I Refuse To Let Diabetes Stop Me From Traveling The World (And Here’s How You Can Too)

To simply say living with Diabetes is a struggle would be a massive understatement, and any Type 1 Diabetic can surely relate. Things like unrelenting blood sugar fluctuation, constant carb counting, and the occasional but deadly hypoglycemic sugar drops make even simple day to day activities like eating and sleeping a challenge. Therefore, much like oil and water, something as unpredictable as traveling and Diabetes don’t mix… or at least, that’s what most people tend to believe.

To clear things up, when I say traveling, I don’t mean a 7-day luxurious holiday to the Cayman Islands. In fact, my style of traveling is something else entirely. I am referring to backpacking. For those who are not aware, backpacking is a unique form of travel where you journey across a country or continent for several weeks, months or even years at a time with nothing more than the bag on your back. In order to keep costs relatively low, I only choose developing countries such as Thailand or The Philippines that don’t typically have the best medical resources should I run into trouble at any given moment.  For obvious reasons, this can present quite a challenge for any healthy individual, let alone a Type 1 Diabetic.

Whereas non-Diabetics are only forced to worry about packing matching clothes, their computer, and maybe some camera gear, Type 1 Diabetics have a whole other dimension to worry about. Among the biggest concerns is insulin, which is essentially the most important factor to keeping a Diabetic alive.

When packing for any trip, these are just a few of the extra concerns that I have no choice but to worry about in order to survive:

How much insulin will I need to bring?

Should I bring extra insulin just in case something goes wrong?

Am I bringing too much insulin?

How am I going to find the room to even fit all of this insulin in my backpack?

What will I do if I run out of insulin?

Where am I going to keep the insulin so it doesn’t get stolen?

What will I do if my insulin does get stolen?

How will you manage to keep it cool so it doesn’t get ruined in the heat?

The list of issues just seems to go on and on, and that is just regarding insulin. In fact, there are a whole other list of challenges that Type 1 Diabetics have to worry about, but I won’t bother you with the details, because now I just feel like I’m ranting.

Anyway, the gist of what I’m trying to say here is that there are a lot of things that can potentially go wrong for a Type 1 Diabetic during any backpacking adventure.  However, despite the seemingly never-ending list of concerns and hypothetical dangers, at this point, I have successfully managed to travel to 36 different countries. Despite being advised by countless friends, family, and even medical professionals that backpacking is extremely dangerous for a Type 1 Diabetic, with an almost infinite number of things that could go wrong, I still decided to go. And there is not a single moment that I regret that decision.

That is not to say there weren’t some scary and potentially life-threatening moments along the way, but I managed to learn and grow from each one, becoming consistently more relentless in discovering all that I am able to accomplish despite my illness. Yes, Diabetes is a disease that needs to be carefully managed in order to avoid the potentially severe consequences, however this does not mean giving up doing what I love in order to do so, and neither do you.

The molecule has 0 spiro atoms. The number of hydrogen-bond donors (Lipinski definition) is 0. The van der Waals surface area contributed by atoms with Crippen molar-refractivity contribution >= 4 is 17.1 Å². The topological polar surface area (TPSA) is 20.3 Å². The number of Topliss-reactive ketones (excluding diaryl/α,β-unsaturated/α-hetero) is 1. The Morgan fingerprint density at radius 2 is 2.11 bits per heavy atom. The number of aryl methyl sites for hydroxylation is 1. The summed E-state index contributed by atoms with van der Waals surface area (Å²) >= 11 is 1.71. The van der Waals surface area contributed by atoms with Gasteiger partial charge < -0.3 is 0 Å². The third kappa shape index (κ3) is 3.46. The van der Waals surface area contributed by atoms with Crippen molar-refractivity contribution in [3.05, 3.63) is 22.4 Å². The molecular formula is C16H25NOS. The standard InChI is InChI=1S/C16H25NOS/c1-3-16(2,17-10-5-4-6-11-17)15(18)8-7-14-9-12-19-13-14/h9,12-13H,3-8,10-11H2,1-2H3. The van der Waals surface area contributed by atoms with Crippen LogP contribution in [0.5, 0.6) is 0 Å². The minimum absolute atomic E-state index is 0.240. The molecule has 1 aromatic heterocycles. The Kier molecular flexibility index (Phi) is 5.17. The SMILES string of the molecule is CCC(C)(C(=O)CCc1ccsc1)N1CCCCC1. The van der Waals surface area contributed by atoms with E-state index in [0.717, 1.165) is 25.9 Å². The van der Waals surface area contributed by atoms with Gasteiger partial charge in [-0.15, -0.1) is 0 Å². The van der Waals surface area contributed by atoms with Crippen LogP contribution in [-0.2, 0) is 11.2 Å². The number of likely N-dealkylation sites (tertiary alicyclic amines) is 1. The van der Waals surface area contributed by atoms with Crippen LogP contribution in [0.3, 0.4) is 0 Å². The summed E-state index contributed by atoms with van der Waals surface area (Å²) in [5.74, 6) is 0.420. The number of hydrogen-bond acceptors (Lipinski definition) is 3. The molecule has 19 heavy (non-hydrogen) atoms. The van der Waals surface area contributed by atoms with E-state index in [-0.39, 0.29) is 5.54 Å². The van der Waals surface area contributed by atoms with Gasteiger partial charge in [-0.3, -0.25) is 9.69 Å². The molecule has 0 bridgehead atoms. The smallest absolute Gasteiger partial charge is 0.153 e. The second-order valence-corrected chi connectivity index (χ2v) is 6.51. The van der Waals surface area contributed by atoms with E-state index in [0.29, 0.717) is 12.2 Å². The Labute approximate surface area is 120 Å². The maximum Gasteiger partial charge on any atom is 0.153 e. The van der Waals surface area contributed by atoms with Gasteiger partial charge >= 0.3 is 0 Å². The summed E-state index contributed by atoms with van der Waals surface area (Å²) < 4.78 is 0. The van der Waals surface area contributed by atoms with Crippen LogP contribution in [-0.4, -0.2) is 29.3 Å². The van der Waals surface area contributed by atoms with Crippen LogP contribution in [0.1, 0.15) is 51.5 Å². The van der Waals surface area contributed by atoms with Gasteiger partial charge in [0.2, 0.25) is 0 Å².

When it comes to traveling for extended periods of time with a disease like Type 1 Diabetes, the most important thing is to travel smart. Here are my best tips:

1. Always keep your insulin with you at all times and never let it out of your sight.

2. Keep your medicine locked up in the hostel/hotel lockers to avoid it getting stolen.

3. Always travel with extra insulin, even if that means bringing an extra small bag in order to carry it all.

4. Switch to the Dexcom CGM (continuous glucose monitor) in order to better track and monitor your blood sugars.

5. Always carry a glucagon with you on your trips in case you have a severe hypoglycemic attack.

6. Always know where the nearest hospital or medical treatment center is in case of emergency.

7. Be sure to inform new friends and hostel workers about your condition in case you ever need assistance.

8. Never travel anywhere without emergency sugar or candy in case of a sudden and unexpected hypoglycemic attack.

9. Keep candy or orange juice near your bed while you sleep in case of a sudden and unexpected hypoglycemic attack. Depending on where you are, there might not be anywhere open to find food.

Long story short, my message to any fellow traveler desperate to explore the world but seemingly held back by the unfortunate effects of Diabetes is simply that anything is possible. I am living proof that being diagnosed with Type 1 Diabetes is not a death sentence for your travel dreams. In fact, much like anything else in life, Diabetes is nothing more than another obstacle that you that you must learn to navigate and overcome. Once you finally manage to realize that, then the world becomes your oyster. TC mark

About the author
I am a travel blogger/filmmaker from New York Follow Darren on Instagram or read more articles from Darren on Thought Catalog.

Learn more about Thought Catalog and our writers on our about page.

Related